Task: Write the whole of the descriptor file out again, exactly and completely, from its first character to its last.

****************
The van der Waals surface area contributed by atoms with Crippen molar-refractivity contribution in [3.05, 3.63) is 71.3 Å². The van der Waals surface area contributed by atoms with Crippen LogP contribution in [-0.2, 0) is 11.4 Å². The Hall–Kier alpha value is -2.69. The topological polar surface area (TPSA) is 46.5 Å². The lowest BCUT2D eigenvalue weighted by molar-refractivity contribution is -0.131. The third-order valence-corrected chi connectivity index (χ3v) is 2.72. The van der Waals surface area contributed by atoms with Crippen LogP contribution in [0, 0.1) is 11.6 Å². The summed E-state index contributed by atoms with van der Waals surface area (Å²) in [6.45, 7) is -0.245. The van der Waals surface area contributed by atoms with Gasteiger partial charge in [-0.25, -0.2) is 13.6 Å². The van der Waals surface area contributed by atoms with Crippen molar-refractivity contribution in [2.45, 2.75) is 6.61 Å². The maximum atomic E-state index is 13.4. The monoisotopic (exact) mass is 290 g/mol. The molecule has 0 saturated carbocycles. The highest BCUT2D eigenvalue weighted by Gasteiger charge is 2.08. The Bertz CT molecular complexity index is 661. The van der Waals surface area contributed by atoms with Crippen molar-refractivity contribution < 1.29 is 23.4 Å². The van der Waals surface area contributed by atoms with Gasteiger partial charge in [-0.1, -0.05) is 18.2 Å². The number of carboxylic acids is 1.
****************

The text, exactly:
The van der Waals surface area contributed by atoms with Crippen molar-refractivity contribution in [3.05, 3.63) is 71.3 Å². The van der Waals surface area contributed by atoms with Crippen LogP contribution in [-0.2, 0) is 11.4 Å². The Hall–Kier alpha value is -2.69. The topological polar surface area (TPSA) is 46.5 Å². The lowest BCUT2D eigenvalue weighted by molar-refractivity contribution is -0.131. The third-order valence-corrected chi connectivity index (χ3v) is 2.72. The van der Waals surface area contributed by atoms with Crippen LogP contribution in [0, 0.1) is 11.6 Å². The summed E-state index contributed by atoms with van der Waals surface area (Å²) in [6.45, 7) is -0.245. The van der Waals surface area contributed by atoms with Gasteiger partial charge in [-0.25, -0.2) is 13.6 Å². The van der Waals surface area contributed by atoms with Crippen molar-refractivity contribution in [2.45, 2.75) is 6.61 Å². The maximum atomic E-state index is 13.4. The monoisotopic (exact) mass is 290 g/mol. The molecule has 0 saturated carbocycles. The highest BCUT2D eigenvalue weighted by Gasteiger charge is 2.08. The Bertz CT molecular complexity index is 661. The van der Waals surface area contributed by atoms with Crippen molar-refractivity contribution < 1.29 is 23.4 Å². The van der Waals surface area contributed by atoms with Gasteiger partial charge in [-0.1, -0.05) is 18.2 Å². The number of carboxylic acids is 1.